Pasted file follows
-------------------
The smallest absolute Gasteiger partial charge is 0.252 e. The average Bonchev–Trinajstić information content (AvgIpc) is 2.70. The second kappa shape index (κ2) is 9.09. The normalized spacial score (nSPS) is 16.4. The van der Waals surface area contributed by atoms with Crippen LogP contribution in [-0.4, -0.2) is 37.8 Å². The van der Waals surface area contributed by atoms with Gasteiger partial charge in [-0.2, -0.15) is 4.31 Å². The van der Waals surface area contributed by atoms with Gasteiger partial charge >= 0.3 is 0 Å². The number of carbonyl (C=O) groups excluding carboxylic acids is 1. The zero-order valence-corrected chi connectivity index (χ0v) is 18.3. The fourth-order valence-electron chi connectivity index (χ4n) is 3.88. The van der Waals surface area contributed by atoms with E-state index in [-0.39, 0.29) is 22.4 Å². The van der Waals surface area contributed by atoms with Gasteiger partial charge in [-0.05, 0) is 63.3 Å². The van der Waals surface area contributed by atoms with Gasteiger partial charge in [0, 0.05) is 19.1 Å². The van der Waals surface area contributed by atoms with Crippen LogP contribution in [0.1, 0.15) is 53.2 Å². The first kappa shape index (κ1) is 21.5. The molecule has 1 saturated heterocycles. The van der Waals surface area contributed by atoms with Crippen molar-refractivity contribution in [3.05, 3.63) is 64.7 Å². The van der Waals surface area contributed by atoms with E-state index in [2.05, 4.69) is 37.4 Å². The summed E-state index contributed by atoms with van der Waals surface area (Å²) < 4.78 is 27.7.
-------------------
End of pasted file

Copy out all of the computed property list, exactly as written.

The smallest absolute Gasteiger partial charge is 0.252 e. The average Bonchev–Trinajstić information content (AvgIpc) is 2.70. The second kappa shape index (κ2) is 9.09. The normalized spacial score (nSPS) is 16.4. The van der Waals surface area contributed by atoms with Crippen LogP contribution in [-0.4, -0.2) is 37.8 Å². The van der Waals surface area contributed by atoms with Gasteiger partial charge in [-0.2, -0.15) is 4.31 Å². The van der Waals surface area contributed by atoms with Gasteiger partial charge >= 0.3 is 0 Å². The number of carbonyl (C=O) groups excluding carboxylic acids is 1. The zero-order valence-corrected chi connectivity index (χ0v) is 18.3. The fourth-order valence-electron chi connectivity index (χ4n) is 3.88. The van der Waals surface area contributed by atoms with E-state index in [-0.39, 0.29) is 22.4 Å². The van der Waals surface area contributed by atoms with Gasteiger partial charge in [-0.05, 0) is 63.3 Å². The van der Waals surface area contributed by atoms with Gasteiger partial charge in [0, 0.05) is 19.1 Å². The van der Waals surface area contributed by atoms with Crippen LogP contribution in [0.1, 0.15) is 53.2 Å². The first kappa shape index (κ1) is 21.5. The molecule has 1 saturated heterocycles. The van der Waals surface area contributed by atoms with Crippen molar-refractivity contribution in [3.05, 3.63) is 64.7 Å². The van der Waals surface area contributed by atoms with E-state index in [2.05, 4.69) is 37.4 Å². The summed E-state index contributed by atoms with van der Waals surface area (Å²) < 4.78 is 27.7.